No Future: Punk, Politics and British Youth Culture, 1976-1984

Anmeldt av Jens Nepper
(Cambridge University Press, 2018)

Karakter: 5/6

No Future.jpgThis incredibly well-researched and thought-provoking book on British punk rock and its cultural impact is an exhaustive study of how the aforementioned genre came into being, what sparked it, how it tied in with British society and politics as a whole, and why it eventually disappeared somewhat on the radar of both popular and underground music. Author Matthew Worley has done an incredible job here and no stone is left unturned as he uncovers, discusses, and dissects each conceivable aspect related to the British punk. There is a staggering amount of information to be absorbed and digested within the pages of “No Future”, and this is one of those pieces of literature that one does not exactly read in one sitting. It is simply too heavy on details, names, venues, bands, managers, events, political currents in the UK, and so on for that. However, one should not be put off by that. What Worley essentially does is that he weaves all the different threads leading to and from UK punk music together in order to present an overview of what gave birth to this new musical epoch and how riveting and exciting the entire thing was. However, “No Future” revels in neither nostalgia nor sentimentality, which is one of its strong points, but at the same time, it is certainly not oblivious to the charm and magic of the music that was spawned back then. Worley's enthusiasm and fascinating with how disillusioned youths with no future prospects came together and created something special that they could rightfully claim as their own is prevalent on nearly every page, which is great.

The book analyzes the DIY ethos often associated with punk rock, the fashion that went hand in hand with the music, the aesthetic quality and image of the movement, the fanzines that came into existence, the disorganized gigs and tours, how punk rock was portrayed in the media, and so on and so forth. This is a clear, concise, and utterly fascinating study of how British youth culture was re-energized, or re-vitalized, if one will, by the pioneering sounds of punk and all that went with it. Punk rock was a musical genre that was able to summarize how the kids felt about the insanely high unemployment, the socioeconomic changes, and the violence everywhere that were ravaging the country and tearing it apart. When reading Worley's narrative, it feels like time travel in the sense that he manages to get underneath the skin of the punk era and situate the reader in a unique context where one is able to view and make sense of it all from within and without the cultural phenomenon, almost as if one was actually there to witness it all.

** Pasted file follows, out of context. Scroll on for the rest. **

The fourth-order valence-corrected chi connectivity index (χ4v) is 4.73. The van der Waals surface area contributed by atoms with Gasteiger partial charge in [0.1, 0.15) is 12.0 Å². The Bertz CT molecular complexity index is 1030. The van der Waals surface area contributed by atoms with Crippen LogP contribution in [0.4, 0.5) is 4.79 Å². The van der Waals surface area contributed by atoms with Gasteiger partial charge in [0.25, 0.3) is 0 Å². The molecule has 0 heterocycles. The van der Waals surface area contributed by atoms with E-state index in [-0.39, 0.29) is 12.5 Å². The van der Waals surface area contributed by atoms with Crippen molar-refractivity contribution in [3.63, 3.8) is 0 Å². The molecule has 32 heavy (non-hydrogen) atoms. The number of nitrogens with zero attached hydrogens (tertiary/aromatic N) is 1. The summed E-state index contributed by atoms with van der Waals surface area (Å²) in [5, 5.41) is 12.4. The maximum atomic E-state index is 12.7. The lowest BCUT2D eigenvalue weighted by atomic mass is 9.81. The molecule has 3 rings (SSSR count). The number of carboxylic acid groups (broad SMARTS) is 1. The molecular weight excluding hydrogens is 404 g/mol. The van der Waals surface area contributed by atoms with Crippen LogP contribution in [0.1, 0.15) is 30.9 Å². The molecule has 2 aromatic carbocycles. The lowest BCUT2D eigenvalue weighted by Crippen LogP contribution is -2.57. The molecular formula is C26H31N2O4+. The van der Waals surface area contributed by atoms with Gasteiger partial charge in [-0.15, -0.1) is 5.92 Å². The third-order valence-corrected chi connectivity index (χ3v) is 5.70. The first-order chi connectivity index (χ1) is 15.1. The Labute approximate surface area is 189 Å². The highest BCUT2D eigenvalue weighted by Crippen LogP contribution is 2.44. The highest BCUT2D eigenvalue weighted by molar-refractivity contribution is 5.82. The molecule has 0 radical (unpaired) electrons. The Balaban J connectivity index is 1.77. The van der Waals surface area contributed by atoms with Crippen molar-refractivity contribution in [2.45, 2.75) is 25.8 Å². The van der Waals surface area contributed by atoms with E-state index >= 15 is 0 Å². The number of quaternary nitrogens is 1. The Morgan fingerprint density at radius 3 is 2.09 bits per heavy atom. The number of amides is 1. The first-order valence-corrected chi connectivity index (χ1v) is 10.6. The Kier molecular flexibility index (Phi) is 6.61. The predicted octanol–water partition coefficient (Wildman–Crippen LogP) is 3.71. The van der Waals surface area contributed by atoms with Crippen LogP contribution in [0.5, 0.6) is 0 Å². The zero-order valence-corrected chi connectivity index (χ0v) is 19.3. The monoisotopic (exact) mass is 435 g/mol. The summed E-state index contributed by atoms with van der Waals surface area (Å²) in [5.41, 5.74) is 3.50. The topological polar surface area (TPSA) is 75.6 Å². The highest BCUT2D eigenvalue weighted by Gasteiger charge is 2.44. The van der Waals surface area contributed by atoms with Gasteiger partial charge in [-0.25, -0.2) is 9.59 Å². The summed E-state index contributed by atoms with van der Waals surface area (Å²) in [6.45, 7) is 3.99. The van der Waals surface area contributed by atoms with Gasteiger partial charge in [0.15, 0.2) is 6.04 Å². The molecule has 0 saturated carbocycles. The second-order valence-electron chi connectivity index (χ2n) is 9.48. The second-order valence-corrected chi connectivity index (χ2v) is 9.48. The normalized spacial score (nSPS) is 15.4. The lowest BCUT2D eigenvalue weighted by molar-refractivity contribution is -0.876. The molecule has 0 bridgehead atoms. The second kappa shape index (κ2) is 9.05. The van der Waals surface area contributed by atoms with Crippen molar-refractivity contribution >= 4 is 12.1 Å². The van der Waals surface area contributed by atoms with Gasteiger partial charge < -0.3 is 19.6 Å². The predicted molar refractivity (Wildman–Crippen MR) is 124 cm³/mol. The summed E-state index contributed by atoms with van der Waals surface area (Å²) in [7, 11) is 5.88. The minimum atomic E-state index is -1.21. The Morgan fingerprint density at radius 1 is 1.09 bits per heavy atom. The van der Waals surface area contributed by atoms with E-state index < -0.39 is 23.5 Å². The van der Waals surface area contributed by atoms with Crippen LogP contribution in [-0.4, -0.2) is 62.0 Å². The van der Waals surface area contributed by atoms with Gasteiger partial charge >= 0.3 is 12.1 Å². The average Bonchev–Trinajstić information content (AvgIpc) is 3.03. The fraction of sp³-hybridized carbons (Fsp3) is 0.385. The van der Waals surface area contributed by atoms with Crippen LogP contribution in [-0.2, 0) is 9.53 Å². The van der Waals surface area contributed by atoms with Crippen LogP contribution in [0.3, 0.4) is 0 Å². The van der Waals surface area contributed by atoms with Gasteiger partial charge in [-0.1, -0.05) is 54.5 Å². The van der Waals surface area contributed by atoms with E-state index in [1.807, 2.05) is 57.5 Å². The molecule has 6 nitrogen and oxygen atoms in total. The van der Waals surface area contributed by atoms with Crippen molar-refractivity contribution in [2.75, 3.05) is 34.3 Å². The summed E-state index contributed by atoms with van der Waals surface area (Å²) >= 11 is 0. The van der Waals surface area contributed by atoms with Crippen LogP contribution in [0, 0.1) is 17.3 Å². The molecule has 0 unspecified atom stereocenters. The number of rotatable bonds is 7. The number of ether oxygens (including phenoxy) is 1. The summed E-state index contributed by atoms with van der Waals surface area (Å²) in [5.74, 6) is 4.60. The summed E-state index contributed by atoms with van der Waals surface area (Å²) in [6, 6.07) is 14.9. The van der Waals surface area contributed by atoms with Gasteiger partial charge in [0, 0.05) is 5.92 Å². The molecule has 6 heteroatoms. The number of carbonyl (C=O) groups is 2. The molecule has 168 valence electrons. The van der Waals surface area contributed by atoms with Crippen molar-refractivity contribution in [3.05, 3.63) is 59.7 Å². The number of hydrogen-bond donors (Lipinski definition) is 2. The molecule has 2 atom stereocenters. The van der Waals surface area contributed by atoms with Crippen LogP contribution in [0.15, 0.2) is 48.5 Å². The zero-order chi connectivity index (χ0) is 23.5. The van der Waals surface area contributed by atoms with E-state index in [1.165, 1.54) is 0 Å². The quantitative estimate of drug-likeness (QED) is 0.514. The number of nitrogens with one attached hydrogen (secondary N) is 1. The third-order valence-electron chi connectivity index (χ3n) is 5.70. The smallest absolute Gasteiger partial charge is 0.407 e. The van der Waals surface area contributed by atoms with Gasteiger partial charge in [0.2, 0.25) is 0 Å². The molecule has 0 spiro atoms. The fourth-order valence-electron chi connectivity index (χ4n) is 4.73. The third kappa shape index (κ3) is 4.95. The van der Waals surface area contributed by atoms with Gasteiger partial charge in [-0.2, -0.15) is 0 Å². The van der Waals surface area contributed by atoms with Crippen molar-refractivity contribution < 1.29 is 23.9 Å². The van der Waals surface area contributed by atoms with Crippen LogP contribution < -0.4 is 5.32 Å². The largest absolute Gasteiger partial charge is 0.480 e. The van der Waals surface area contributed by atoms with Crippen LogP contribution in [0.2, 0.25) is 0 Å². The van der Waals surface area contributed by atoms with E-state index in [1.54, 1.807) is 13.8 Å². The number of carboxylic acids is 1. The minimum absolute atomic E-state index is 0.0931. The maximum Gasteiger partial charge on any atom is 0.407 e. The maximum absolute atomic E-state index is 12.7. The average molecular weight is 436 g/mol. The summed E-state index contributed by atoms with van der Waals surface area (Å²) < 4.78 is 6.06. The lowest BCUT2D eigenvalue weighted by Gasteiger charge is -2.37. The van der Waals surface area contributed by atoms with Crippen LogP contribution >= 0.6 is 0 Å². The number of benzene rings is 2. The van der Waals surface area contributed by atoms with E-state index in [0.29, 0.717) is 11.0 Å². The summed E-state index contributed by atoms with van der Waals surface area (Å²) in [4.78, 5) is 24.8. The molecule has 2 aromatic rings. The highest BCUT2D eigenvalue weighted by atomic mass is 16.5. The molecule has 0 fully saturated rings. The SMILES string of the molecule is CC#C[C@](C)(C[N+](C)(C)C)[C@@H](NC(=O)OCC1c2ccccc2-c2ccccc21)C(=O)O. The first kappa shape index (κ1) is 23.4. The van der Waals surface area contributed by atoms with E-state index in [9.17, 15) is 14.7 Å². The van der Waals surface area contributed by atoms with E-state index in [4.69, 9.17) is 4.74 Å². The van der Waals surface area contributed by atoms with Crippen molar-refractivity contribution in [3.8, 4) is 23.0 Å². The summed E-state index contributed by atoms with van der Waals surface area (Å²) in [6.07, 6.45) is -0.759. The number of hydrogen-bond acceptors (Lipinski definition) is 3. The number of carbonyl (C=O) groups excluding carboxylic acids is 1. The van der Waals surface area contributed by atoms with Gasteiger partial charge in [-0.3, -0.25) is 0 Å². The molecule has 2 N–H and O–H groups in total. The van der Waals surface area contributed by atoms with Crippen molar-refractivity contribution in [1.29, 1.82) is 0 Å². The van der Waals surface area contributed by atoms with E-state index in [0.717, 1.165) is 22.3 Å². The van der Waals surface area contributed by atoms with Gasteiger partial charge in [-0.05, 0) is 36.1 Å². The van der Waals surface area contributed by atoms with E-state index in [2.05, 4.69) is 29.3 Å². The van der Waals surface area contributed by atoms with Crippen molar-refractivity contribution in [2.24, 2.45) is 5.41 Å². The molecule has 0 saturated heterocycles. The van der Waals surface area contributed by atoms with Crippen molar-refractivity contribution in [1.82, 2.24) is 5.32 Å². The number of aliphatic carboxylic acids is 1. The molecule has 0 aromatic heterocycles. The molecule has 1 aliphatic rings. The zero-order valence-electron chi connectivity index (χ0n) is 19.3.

The British punk rock movement is an incredibly complex subject that stretches into political crises and dilemmas, different and contrasting ideologies, nihilism, and punk rock musicians who clearly had something important on their minds that they wished to share with others. As Worley himself states in his book, “Punk's politics were messy. They could be contradictory and formative, implicit and explicit; liberatory and reactionary. Meanings were projected onto punk, but also cultivated from within” (p. 253). Worley's opus unravels and examines every aspect of the entangled web that is punk. It is nicely structured, cohesive, and coherent all the way through, and it never loses focus of its aim or objective. On top of that, there is are a wealth of pictures that help underline and emphasize certain points in the text while simultaneously evoking an aura of those bygone days of musical innovation, rebellion, and teenage angst. In that sense, this splendid literary piece appeals to those who were actually there at the time and who actually lived punk rock as well as those of us who are too young to grasp just how special and influential those murky years were but who wish to gain a better understanding of it nonetheless. “No Future: Punk, Politics and British Youth Culture, 1976-1984” is quite academic in tone and style, but by no means tedious. On the contrary. This is a compelling book that any lover of punk rock or simply music history in general ought to invest in.

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